Employee Benefits in Utah
In 2022, Utah’s unemployment rate hit an all-time low of 2.0% (well below the national average of 3.6%), and in 2021 its gross domestic product (GDP) growth surged to lead the nation at $182.88 billion.
There’s no denying that Utah employees are earning their pay. But what about those benefits that go beyond a simple paycheck? What are the standards for employee benefits in Utah and what additional benefits can help bring in top talent? Here, we take a closer look at the employee benefits for Utah, and what you can do to ensure that you’re giving your Utah-based employees the compensation they deserve.
But first, let’s take a look at what defines an employee benefit.
Employee Benefits: Definition
What are employee benefits? Broadly speaking, employee benefits are any form of compensation other than wages provided by an employer to an employee. Benefits can carry any amount of monetary value or no monetary value at all, and may or may not be subject to taxation.
Of course, there’s a difference between ‘definition’ and ‘meaning,’ and when you discuss employee benefits in Utah, it is fairly well understood that you’re talking about health insurance, paid time off, and pension plans. These are generally considered the standard in employee benefits; full-time positions that fail to offer these benefits may have a difficult time attracting and retaining valuable employees.
At the same time, many companies take their benefits further by expanding or improving upon basic insurance benefits (such as providing life insurance and disability insurance or discounts on home and auto insurance). Others take a more comprehensive approach, offering things like caregiver support, work-from-home flexibility, adult education and training options, financial assistance, and physical and mental health benefits programs. And of course, there’s nothing wrong with a top-tier employee-bonus program.
Employee Benefits: Utah Requirements
Some full-time employee benefits are so common that they seem as though they must be legally mandated. But the truth is that federal and state governments tend not to get too involved in dictating the kinds of non-wage compensation employers are required to offer.
The US Bureau of Labor Statistics identifies five “legally required benefits” applicable to businesses that operate anywhere in the US (including Utah).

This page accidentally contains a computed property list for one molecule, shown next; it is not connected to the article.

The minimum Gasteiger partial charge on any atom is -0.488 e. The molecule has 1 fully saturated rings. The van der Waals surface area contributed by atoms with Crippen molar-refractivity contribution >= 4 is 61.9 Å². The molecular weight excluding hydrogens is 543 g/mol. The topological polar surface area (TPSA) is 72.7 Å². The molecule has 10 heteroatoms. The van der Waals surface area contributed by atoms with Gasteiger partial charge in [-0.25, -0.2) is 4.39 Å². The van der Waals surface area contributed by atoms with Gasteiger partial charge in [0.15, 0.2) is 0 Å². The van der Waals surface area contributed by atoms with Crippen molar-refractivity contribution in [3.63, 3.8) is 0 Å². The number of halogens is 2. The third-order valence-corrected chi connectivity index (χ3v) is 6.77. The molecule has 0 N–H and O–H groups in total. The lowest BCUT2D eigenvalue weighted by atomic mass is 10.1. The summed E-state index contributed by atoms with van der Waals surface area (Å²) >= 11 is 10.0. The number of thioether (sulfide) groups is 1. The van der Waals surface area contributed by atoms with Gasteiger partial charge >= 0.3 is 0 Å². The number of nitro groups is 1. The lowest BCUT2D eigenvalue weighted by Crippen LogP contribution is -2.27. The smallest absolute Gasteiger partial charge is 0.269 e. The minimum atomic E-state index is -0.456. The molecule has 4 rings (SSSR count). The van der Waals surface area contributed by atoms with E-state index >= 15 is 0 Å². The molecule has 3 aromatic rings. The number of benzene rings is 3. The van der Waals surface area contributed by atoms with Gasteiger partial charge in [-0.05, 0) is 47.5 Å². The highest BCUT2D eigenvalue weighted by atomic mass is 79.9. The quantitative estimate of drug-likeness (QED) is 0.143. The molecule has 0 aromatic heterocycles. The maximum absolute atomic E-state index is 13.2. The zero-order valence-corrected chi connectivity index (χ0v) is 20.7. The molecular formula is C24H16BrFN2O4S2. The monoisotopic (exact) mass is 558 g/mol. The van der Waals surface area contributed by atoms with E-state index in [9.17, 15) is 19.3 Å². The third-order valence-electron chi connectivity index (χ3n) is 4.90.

These benefits include:
The Affordable Care Act (ACA) enacted in 2010 made it a legal requirement that any US organization employing 50 or more full-time employees must provide sufficient, affordable healthcare coverage as a benefit.
Medicare and Social Security Contributions
Medicare and Social Security are federally mandated plans that help provide for aging US citizens after they’ve left the workforce. Employers are required to make a specific amount of contributions to these benefits programs.
Workers’ Compensation Insurance
Workers’ compensation is a form of insurance purchased by the employer to help protect and support their employees should any of them become injured or ill in a situation related to their job. This form of insurance can help cover the costs of medical care, treatment, rehabilitation, paid leave, or replacement income.
Employers and employees must pay towards unemployment compensation insurance. If an employee involuntarily loses their job, unemployment insurance will provide them with short-term partial income replacement.
Family and Medical Leave
The Family Medical Leave Act (FMLA) requires that US businesses with 50 or more employees provide their workers with up to 12 weeks of unpaid leave, provided the employee has been employed by the company for 12 months and has worked at least 1,250 hours before the start of the paid leave. This helps protect the job security of employees who may find themselves having to take extra personal time to recover from illness or support family members.
Employee Benefits: Utah Employee Expectations
With so little in the way of legal requirements, how can you be sure that you’re offering competitive employee benefits in Utah and meeting your workers’ expectations? Consider a few statistics:
- Utah has the highest percentage of people covered by group health insurance of any state: approximately 60% of residents.
- 89% of Utah employers offer time off for vacation.
- Approximately 32% of Utah employees work remotely.
When it comes to employee benefits, Utah stands out as an example of attractive compensation packages. But ensuring that your workforce remains loyal and engaged for years to come means taking things beyond what’s expected.
If you’re trying to get a better idea of what your employees and prospective hires value in a benefits package, why not ask them? Employee surveys supplemented by competitor research can provide the insight you need to give your workforce the non-wage compensation they crave.
After all, Utah has among the most hardworking and dedicated employees in the country — if you can give them the right employee benefits, Utah workers will be an invaluable asset in helping your business reach its goals.
Employee Benefits Are Essential to Stay Competitive. Let’s set you up for success.